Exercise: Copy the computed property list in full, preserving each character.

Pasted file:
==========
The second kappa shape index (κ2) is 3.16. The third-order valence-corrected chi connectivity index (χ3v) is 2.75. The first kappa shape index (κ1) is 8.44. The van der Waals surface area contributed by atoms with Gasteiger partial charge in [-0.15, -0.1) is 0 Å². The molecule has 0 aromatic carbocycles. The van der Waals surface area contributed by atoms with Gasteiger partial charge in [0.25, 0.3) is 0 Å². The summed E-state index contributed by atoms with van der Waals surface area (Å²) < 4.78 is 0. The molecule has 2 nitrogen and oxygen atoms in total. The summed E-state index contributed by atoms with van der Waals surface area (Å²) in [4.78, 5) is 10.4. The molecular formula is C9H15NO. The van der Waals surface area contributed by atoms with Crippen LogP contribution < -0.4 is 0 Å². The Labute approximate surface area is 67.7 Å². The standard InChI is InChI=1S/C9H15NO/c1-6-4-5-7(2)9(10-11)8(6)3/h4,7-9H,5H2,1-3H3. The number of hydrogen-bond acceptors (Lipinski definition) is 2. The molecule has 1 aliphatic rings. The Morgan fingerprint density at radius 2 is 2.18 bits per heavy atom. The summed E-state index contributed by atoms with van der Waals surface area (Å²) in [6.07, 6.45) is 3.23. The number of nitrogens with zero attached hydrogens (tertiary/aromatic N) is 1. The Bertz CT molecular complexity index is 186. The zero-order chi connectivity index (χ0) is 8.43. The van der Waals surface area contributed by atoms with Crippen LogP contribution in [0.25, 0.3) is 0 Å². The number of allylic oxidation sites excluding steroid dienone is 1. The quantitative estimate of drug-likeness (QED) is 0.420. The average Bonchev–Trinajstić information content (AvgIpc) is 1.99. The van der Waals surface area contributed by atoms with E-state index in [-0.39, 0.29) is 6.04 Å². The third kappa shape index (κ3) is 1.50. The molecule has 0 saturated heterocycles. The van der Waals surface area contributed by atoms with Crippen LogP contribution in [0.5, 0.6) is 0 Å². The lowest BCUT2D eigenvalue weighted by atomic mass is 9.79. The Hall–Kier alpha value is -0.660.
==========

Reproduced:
The second kappa shape index (κ2) is 3.16. The third-order valence-corrected chi connectivity index (χ3v) is 2.75. The first kappa shape index (κ1) is 8.44. The van der Waals surface area contributed by atoms with Gasteiger partial charge in [-0.15, -0.1) is 0 Å². The molecule has 0 aromatic carbocycles. The van der Waals surface area contributed by atoms with Gasteiger partial charge in [0.25, 0.3) is 0 Å². The summed E-state index contributed by atoms with van der Waals surface area (Å²) < 4.78 is 0. The molecule has 2 nitrogen and oxygen atoms in total. The summed E-state index contributed by atoms with van der Waals surface area (Å²) in [4.78, 5) is 10.4. The molecular formula is C9H15NO. The van der Waals surface area contributed by atoms with Crippen LogP contribution < -0.4 is 0 Å². The Labute approximate surface area is 67.7 Å². The standard InChI is InChI=1S/C9H15NO/c1-6-4-5-7(2)9(10-11)8(6)3/h4,7-9H,5H2,1-3H3. The number of hydrogen-bond acceptors (Lipinski definition) is 2. The molecule has 1 aliphatic rings. The Morgan fingerprint density at radius 2 is 2.18 bits per heavy atom. The summed E-state index contributed by atoms with van der Waals surface area (Å²) in [6.07, 6.45) is 3.23. The number of nitrogens with zero attached hydrogens (tertiary/aromatic N) is 1. The Bertz CT molecular complexity index is 186. The zero-order chi connectivity index (χ0) is 8.43. The van der Waals surface area contributed by atoms with Crippen LogP contribution in [0.25, 0.3) is 0 Å². The number of allylic oxidation sites excluding steroid dienone is 1. The quantitative estimate of drug-likeness (QED) is 0.420. The average Bonchev–Trinajstić information content (AvgIpc) is 1.99. The van der Waals surface area contributed by atoms with E-state index in [-0.39, 0.29) is 6.04 Å². The third kappa shape index (κ3) is 1.50. The molecule has 0 saturated heterocycles. The van der Waals surface area contributed by atoms with Crippen LogP contribution in [0.5, 0.6) is 0 Å². The lowest BCUT2D eigenvalue weighted by atomic mass is 9.79. The Hall–Kier alpha value is -0.660.